Adrian Piper, Alphonse Lami, Breuer, High Line, Jeffrey Koons, Madam Tussaud, Met Museum, MetMuseum, Metropolitan Museum of Art, MoMA, Museum of Modern Art, New York City, Sokari Camp, Whitney, Whitney Museum
Most of us at this point are scratching our heads at what the Met wants to accomplish in acquiring the Breuer.
Its first shows seemed like an attempt to be yet another modern art museum.
But that got shot down immediately by the Whitney’s brilliant reinvention of itself as a true anchor of the phenomenally popular High Line – which in turn has incubated an entirely new luxury coastal community of condos with water view. It has finally discovered the true mission of its founders: to be New York’s celebration of modern art.
And MoMA’s first full-floor show of Adrian Piper’s life as works of art is but a preview of their building immensely new capabilities right on 53rd Street.
No, “breathtaking” is an adjective owned by these two office holders of the Modern Art position – at least in New York.
And the current show Life Like reveals more clearly where the Met’s strengths lie, and how it intends to flex its curatorial muscle.
“Comprehensive” is the descriptor that comes to mind. As in its recent shows this is clearly where the Met excels. Fleshing out the show’s Life Like theme creates an exhibit that feels like a walk in the park.
All eras, all approaches to sculpting the human form appear here – from Jeffrey Koons to Madam Tussaud. Including Alphonse Lami’s skinless reveal-all Man and the first-ever excursion outside the UK of University College London’s Jeremy Bentham’s clothing hung on his actual skeleton.
In fact the only odd note is the Nigerian artist Sokari Camp’s caricature figures which are like a solo act out at an otherwise consistently diverse vaudevillian conclave.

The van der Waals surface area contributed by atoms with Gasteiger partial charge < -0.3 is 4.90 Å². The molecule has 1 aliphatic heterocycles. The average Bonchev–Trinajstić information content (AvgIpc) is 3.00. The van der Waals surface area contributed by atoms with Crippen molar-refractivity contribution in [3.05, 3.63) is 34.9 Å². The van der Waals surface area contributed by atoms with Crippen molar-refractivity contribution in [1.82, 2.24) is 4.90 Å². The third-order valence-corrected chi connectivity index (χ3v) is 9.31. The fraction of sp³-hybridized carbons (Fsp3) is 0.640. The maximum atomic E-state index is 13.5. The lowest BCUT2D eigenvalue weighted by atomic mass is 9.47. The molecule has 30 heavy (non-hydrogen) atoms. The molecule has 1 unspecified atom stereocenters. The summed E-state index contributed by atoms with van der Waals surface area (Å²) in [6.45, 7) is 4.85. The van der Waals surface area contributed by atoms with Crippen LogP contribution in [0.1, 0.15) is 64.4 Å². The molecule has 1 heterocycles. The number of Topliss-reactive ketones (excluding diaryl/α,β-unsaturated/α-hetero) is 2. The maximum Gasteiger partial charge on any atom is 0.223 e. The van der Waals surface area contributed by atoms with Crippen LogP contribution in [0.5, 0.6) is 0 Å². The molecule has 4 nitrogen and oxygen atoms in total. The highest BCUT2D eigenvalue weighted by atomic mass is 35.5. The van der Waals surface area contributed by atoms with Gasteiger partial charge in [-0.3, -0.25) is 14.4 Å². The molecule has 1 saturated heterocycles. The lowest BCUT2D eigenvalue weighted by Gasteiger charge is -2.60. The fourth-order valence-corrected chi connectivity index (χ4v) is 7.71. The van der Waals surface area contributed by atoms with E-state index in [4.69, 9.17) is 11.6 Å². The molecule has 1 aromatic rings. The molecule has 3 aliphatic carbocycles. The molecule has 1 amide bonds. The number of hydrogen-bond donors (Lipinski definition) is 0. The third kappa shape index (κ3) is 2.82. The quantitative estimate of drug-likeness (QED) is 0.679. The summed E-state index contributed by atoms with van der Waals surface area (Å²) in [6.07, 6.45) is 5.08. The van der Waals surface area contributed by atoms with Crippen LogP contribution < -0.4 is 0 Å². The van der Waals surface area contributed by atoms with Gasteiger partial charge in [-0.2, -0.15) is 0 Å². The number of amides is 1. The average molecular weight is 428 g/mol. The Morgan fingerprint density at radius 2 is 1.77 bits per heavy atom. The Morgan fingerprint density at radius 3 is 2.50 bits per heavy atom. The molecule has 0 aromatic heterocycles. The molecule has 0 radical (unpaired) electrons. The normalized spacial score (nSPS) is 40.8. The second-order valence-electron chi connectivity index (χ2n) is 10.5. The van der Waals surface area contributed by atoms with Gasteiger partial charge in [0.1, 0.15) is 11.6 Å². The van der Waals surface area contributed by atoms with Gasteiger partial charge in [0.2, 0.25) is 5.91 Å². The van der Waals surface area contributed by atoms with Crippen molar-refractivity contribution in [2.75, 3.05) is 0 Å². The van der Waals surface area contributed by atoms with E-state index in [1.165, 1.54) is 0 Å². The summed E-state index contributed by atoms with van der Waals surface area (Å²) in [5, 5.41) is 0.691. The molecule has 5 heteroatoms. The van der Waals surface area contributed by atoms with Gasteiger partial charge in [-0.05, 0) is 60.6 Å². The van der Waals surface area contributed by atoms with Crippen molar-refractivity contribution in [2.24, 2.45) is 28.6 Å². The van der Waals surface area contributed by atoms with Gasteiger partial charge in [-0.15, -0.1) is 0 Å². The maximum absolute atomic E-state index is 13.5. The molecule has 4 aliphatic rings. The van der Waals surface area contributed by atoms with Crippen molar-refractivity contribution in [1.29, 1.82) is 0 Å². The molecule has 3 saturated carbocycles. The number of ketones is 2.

The question remains for the Met – especially now that they’re charging full freight from non-New Yorkers can being the art world’s attic become a mission, a clarion call to revisit Art one mo’ time? The answers the Met appears to have chosen are increasingly Entertainment and Education.
The increasingly British bent of the Met’s curators both in their origins and in their increasingly didactic tendencies obvious by the time one gets by the second or third gallery. The reasons for works being included in the show is made at times all too clear.
Education may sit well in their board room, and certainly is popular with their powerfully endowed curatorial staff – but entertainment? in one of the entertainment centers of the world?
The NY Times reviewer of the Life Like show, Roberta Smith, – https://www.nytimes.com/2018/03/22/arts/design/like-life-sculpture-review-met-breuer.html – wonders aloud at the end of her review whether the Met is hereby launching an “at-home version of the international biennial, something with the combination of buzz, entertainment and historical seriousness that appeals to all levels of art appreciation, pro and layman.”
I disagree. Biennial-type shows draw from horizontally – from current times – whereas the Met draws vertically each step of the way, and often with side by side comparisons and contrasts. Biennial shows offer breadth; the Met offers depth. Besides, the Whitney’s biennial shows almost inevitably flopped or at most elicited uproars. It’s probably best that the Met stick to its own knitting and make the most of its best – and its best is that it has riches of the past beyond any other art mecca in the world.
The richest nonprofit site for showing male nude art over the centuries is called DelftBoys.com, put together by the wonderfully mad Dutch artist, Ad Shuring. To access its timeline of examples of gay art:
go to http://www.delftboys.com; click “it’s all queer beyond here”
(this will give you an overview page, which is worth checking out first)
then click “homo-erotic web museum” on the right side
then click the third item down, “lobby”
then click 4th item down “free art”
then click “come on in”
This gives you the “preview page of db fun”. Go down past the first four underlined artist names (the last is “Falco”) until you see the time line.
Here is a link for going directly to the time line:
This is one of those superblogs where the linkage is complex, bewildering, and fantastic. For example in addition to the history timeline DelftBoys has specialized galleries – but most of these like pre war Germany, history of model drawing, more model study, a huge collection of Nazi sculpture – plus Islam art had to be moved to the master class. level of viewership.